Parts of the Banana


  • Cultivated bananas are parthenocarpic, which makes them sterile and unable to produce viable seeds.

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  • Fibrous adventitious root system

  • Root depth was strongly influenced by soil type and drainage

  • Positive correlation between bunch weight and quantity of roots producted.

  • Root system confined mostly to the upper 40 cm of soil because of unfavorable subsoil conditions produced less bunches.

  • No new root emissions after 75 to 90 days after planting or when 6-10 leaves had developed.

  • Root growth was best at day /night temperature of 25/18° C .

  • Extent of root growth radially and in depth was a good yield indicator.

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  • The real stem is underground called rhizome.

  • A single, lateral, vegetative bud which is positioned 180o C from the axil of the leaf is a generic feature

  • The apparent, unbranched, errect and areal pseudostem is formed by the long, stiff and sheathy leaf bases which are rolled around one another to form an aerial pseudostem.

  • Shaft - the central axis that is concealed at the bottom of the pseudostem.

  • At the time of flowering, the shaft elongates, pierces through the pseudostem and produces an inflorescence terminally.

  • Musa is monocorpic perennial, because it produces flowers and fruits once during its life time

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  • The leaves are spirally arranged and consist of asheath, a petiole and a blade.

  • The sheaths are nearly circular and tightly packed into non woody pseudostem which is functioning as the trunk of the plant. They are much longer than the blades.

  • The petiole is rounded beneath and channeled above       

  • In general, shape of the blade is blunt at the tip and  tapered, rounded or even auriculate at the base. It is thickest near the mid rid and thinnest at the margins. 

  • The veins of the lamina are parallel with each other. 

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  • The inflorescence is branched spadix.

  • The flowers are protected by large, brightly coloured, spirally arranged, boat shaped bracts called spathes.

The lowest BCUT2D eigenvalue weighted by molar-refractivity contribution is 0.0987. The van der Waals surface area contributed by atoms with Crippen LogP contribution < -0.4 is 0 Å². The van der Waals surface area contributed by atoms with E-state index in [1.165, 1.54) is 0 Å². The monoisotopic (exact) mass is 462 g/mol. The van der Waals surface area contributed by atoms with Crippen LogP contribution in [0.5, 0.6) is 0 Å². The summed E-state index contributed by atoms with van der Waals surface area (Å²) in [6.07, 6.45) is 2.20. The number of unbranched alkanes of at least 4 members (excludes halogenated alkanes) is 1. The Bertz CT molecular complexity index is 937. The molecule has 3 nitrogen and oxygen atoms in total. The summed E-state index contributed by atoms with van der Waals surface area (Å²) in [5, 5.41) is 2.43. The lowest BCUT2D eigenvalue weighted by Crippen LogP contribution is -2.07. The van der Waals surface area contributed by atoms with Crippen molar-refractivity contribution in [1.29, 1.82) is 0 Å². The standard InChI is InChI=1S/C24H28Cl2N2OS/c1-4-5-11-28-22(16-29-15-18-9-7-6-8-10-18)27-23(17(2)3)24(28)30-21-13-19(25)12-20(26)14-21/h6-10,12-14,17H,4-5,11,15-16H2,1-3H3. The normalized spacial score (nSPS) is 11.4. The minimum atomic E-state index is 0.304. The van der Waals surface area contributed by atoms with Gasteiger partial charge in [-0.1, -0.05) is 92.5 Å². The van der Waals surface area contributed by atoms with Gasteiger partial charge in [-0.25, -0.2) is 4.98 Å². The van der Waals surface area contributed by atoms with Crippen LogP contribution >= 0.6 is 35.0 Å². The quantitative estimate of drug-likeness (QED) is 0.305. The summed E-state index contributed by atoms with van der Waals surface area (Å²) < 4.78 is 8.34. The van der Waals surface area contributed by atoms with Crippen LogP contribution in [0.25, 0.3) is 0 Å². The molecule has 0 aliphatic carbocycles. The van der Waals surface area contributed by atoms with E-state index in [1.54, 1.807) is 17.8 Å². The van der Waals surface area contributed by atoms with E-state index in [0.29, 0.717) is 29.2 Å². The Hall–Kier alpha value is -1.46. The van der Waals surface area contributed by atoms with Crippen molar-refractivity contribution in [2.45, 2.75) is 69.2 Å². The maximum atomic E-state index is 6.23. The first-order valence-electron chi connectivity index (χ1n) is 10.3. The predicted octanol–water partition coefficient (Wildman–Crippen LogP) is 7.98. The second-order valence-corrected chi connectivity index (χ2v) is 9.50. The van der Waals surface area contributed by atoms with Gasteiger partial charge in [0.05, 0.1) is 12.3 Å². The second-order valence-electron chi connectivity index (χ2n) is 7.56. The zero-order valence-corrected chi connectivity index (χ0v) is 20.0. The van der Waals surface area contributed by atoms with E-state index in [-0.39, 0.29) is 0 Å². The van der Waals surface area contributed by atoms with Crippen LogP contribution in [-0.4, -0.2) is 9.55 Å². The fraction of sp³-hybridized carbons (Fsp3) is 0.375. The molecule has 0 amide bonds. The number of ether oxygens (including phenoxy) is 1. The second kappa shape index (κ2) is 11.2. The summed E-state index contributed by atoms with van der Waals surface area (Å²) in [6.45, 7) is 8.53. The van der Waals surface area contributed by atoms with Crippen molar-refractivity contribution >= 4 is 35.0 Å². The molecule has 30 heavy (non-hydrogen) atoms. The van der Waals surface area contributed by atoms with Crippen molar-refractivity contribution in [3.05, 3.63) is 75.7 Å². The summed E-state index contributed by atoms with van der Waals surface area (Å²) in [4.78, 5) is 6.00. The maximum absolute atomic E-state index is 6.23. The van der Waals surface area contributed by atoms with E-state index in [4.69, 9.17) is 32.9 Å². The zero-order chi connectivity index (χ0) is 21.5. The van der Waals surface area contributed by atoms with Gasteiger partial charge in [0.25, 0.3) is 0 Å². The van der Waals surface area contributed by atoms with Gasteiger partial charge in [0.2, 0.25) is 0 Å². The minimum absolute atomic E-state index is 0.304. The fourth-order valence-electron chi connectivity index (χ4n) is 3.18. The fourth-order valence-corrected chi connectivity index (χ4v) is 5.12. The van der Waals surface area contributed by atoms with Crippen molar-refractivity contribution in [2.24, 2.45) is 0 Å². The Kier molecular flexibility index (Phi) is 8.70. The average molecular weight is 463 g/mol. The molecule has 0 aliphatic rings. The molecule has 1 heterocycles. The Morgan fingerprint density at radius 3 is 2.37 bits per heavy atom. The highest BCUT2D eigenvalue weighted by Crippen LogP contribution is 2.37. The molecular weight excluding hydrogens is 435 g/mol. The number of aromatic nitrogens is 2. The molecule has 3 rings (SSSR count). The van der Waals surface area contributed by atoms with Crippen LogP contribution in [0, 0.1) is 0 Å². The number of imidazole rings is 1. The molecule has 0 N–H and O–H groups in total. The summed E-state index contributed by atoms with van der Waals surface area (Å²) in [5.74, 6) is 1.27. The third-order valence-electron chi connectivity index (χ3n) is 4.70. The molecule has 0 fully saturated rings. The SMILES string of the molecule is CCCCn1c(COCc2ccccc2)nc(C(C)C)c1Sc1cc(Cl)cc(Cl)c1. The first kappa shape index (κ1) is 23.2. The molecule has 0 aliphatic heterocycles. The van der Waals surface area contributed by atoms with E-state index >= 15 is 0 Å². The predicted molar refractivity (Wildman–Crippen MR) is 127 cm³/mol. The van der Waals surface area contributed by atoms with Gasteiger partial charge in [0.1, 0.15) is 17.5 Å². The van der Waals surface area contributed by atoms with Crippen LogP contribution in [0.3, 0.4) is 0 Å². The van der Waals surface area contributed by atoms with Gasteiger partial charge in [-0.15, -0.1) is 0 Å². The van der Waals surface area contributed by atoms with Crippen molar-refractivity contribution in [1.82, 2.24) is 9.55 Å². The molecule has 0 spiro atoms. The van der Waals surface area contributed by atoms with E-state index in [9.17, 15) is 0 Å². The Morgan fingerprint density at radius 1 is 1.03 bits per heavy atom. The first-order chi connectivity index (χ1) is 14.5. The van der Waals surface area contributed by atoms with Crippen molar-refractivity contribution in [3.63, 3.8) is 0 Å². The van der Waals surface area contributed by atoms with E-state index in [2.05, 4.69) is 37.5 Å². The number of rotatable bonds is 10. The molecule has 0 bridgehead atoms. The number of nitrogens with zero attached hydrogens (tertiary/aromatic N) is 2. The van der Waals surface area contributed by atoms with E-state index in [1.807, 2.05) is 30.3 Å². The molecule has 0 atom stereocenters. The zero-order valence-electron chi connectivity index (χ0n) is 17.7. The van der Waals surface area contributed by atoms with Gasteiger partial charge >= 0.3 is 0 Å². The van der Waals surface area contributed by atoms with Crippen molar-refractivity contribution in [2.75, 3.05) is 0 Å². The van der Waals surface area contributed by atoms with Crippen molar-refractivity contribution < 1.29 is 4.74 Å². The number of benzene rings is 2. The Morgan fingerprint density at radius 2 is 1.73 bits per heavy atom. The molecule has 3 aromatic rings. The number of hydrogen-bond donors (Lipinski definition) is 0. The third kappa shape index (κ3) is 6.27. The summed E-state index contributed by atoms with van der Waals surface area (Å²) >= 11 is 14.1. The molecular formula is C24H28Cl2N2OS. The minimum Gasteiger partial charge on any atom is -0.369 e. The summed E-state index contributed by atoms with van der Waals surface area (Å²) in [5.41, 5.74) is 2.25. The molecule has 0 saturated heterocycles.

• When the flowers open, the spathes roll back and finally fall off.

  • The flowers are polygamous i.e. staminate flowers, pistillate flowers and bisexual flowers are present in the same plant.

  • The male flowers lie within the upper bracts, the female flowers within the lower bracts and the bisexual flowers within the middle bracts.

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  • Flowers are placed in the axils of the bracts, arranged biseriately and commonly number about to     12 to 20 per node. 

  • Basal flowers behave as pistillate flowers while the terminal ones as staminate. At the lower end, they form a bulbous male bud.        

  • The axis beyond the female phase is generally bare, but in some cultivars flowers and bracts are  retained. 

  • The intermediate flower clusters are of transitional stage structure and are fuctionally male. Individual flowers are ebracteolate.

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  • Tepals 6 arranged in two whorls of 3 each, free or united.

  • In Musa, the three tepals of the outer whorl and the two lateral tepals of the inner whorl are fused by valvate aestivation to form 5 toothed tube like structure.

  • The inner posterior tepal is alone free.

  • It is distinctly broad and membranous.

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  • Basically stamens 6, in two whorls of 3 each, arranged opposite to the tepals.

  • Only 5 stamens are fertile and the inner posterior stamen is either absent or represented by a staminode.

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  • Ovary inferior, tricarpellary, syncarpous, trilocular, numerous ovules on axile placentation.

  • The style is simple and filiform. The stigma is three lobed.

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  • In edible bananas, the fruit develops by vegetative parthenocarpy i.e. the ovary develops into a mass of  edible pulp without the fertilization and even without   the stimulus of pollination. So the fruits are seedless.

  • In the bunch, each cluster is called hand and the individual fruit is called a finger.

  • Fruit is a berry and has a leathery epicarp, slightly  fibrous mesocarp, and fleshy endocarp.

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